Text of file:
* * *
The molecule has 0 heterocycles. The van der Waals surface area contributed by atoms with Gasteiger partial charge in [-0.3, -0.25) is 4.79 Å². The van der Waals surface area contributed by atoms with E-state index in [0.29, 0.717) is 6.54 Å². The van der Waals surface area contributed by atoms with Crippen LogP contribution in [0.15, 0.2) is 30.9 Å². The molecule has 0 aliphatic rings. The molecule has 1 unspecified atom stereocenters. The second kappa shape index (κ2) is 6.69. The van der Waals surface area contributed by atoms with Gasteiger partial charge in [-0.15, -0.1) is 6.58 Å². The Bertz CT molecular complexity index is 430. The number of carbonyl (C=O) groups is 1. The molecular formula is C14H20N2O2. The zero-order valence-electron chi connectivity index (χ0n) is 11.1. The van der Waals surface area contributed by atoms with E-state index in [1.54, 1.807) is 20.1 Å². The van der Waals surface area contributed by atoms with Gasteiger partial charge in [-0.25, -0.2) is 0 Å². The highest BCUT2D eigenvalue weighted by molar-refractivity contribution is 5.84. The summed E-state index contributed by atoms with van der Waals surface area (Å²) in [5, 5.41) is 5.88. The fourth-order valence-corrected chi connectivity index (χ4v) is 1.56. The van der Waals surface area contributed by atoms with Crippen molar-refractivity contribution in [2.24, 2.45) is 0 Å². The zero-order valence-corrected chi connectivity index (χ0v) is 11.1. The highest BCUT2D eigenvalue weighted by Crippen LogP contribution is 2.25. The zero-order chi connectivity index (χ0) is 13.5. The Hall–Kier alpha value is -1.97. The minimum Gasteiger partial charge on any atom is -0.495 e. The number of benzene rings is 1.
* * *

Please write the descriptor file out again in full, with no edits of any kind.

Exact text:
The molecule has 0 heterocycles. The van der Waals surface area contributed by atoms with Gasteiger partial charge in [-0.3, -0.25) is 4.79 Å². The van der Waals surface area contributed by atoms with E-state index in [0.29, 0.717) is 6.54 Å². The van der Waals surface area contributed by atoms with Crippen LogP contribution in [0.15, 0.2) is 30.9 Å². The molecule has 0 aliphatic rings. The molecule has 1 unspecified atom stereocenters. The second kappa shape index (κ2) is 6.69. The van der Waals surface area contributed by atoms with Gasteiger partial charge in [-0.15, -0.1) is 6.58 Å². The Bertz CT molecular complexity index is 430. The number of carbonyl (C=O) groups is 1. The molecular formula is C14H20N2O2. The zero-order valence-electron chi connectivity index (χ0n) is 11.1. The van der Waals surface area contributed by atoms with E-state index in [1.54, 1.807) is 20.1 Å². The van der Waals surface area contributed by atoms with Gasteiger partial charge in [-0.25, -0.2) is 0 Å². The highest BCUT2D eigenvalue weighted by molar-refractivity contribution is 5.84. The summed E-state index contributed by atoms with van der Waals surface area (Å²) in [5, 5.41) is 5.88. The fourth-order valence-corrected chi connectivity index (χ4v) is 1.56. The van der Waals surface area contributed by atoms with Crippen molar-refractivity contribution in [2.24, 2.45) is 0 Å². The zero-order valence-corrected chi connectivity index (χ0v) is 11.1. The highest BCUT2D eigenvalue weighted by Crippen LogP contribution is 2.25. The zero-order chi connectivity index (χ0) is 13.5. The Hall–Kier alpha value is -1.97. The minimum Gasteiger partial charge on any atom is -0.495 e. The number of benzene rings is 1.